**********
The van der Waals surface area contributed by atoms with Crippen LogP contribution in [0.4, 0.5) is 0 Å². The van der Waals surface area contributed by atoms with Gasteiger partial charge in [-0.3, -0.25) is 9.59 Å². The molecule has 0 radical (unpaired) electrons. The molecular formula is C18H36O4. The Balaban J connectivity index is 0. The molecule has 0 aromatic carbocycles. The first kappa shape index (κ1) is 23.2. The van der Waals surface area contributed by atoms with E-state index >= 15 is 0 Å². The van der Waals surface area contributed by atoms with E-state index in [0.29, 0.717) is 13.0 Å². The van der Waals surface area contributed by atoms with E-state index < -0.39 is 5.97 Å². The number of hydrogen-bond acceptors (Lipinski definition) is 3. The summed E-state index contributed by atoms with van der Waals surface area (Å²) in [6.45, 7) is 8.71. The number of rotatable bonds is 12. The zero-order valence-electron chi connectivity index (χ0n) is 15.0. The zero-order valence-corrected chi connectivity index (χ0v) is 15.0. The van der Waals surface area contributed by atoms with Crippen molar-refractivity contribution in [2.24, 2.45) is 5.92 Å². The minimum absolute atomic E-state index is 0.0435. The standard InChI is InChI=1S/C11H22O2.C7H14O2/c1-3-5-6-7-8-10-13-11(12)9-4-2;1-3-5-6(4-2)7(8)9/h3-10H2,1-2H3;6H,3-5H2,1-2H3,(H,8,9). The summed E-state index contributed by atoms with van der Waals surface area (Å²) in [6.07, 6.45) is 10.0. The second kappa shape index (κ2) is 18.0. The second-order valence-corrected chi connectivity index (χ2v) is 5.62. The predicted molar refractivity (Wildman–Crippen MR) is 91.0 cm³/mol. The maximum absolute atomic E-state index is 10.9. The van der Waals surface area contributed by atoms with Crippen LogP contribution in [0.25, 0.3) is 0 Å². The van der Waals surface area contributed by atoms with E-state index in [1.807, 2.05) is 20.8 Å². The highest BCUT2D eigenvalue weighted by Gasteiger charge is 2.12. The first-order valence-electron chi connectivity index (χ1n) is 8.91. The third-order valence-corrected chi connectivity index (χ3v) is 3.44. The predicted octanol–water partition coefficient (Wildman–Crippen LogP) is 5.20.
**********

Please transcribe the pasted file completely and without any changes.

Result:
The van der Waals surface area contributed by atoms with Crippen LogP contribution in [0.4, 0.5) is 0 Å². The van der Waals surface area contributed by atoms with Gasteiger partial charge in [-0.3, -0.25) is 9.59 Å². The molecule has 0 radical (unpaired) electrons. The molecular formula is C18H36O4. The Balaban J connectivity index is 0. The molecule has 0 aromatic carbocycles. The first kappa shape index (κ1) is 23.2. The van der Waals surface area contributed by atoms with E-state index >= 15 is 0 Å². The van der Waals surface area contributed by atoms with E-state index in [0.29, 0.717) is 13.0 Å². The van der Waals surface area contributed by atoms with E-state index < -0.39 is 5.97 Å². The number of hydrogen-bond acceptors (Lipinski definition) is 3. The summed E-state index contributed by atoms with van der Waals surface area (Å²) in [6.45, 7) is 8.71. The number of rotatable bonds is 12. The zero-order valence-electron chi connectivity index (χ0n) is 15.0. The zero-order valence-corrected chi connectivity index (χ0v) is 15.0. The van der Waals surface area contributed by atoms with Crippen molar-refractivity contribution in [2.24, 2.45) is 5.92 Å². The minimum absolute atomic E-state index is 0.0435. The standard InChI is InChI=1S/C11H22O2.C7H14O2/c1-3-5-6-7-8-10-13-11(12)9-4-2;1-3-5-6(4-2)7(8)9/h3-10H2,1-2H3;6H,3-5H2,1-2H3,(H,8,9). The summed E-state index contributed by atoms with van der Waals surface area (Å²) in [6.07, 6.45) is 10.0. The second kappa shape index (κ2) is 18.0. The second-order valence-corrected chi connectivity index (χ2v) is 5.62. The predicted molar refractivity (Wildman–Crippen MR) is 91.0 cm³/mol. The maximum absolute atomic E-state index is 10.9. The van der Waals surface area contributed by atoms with Crippen LogP contribution in [0.25, 0.3) is 0 Å². The van der Waals surface area contributed by atoms with E-state index in [1.807, 2.05) is 20.8 Å². The highest BCUT2D eigenvalue weighted by Gasteiger charge is 2.12. The first-order valence-electron chi connectivity index (χ1n) is 8.91. The third-order valence-corrected chi connectivity index (χ3v) is 3.44. The predicted octanol–water partition coefficient (Wildman–Crippen LogP) is 5.20.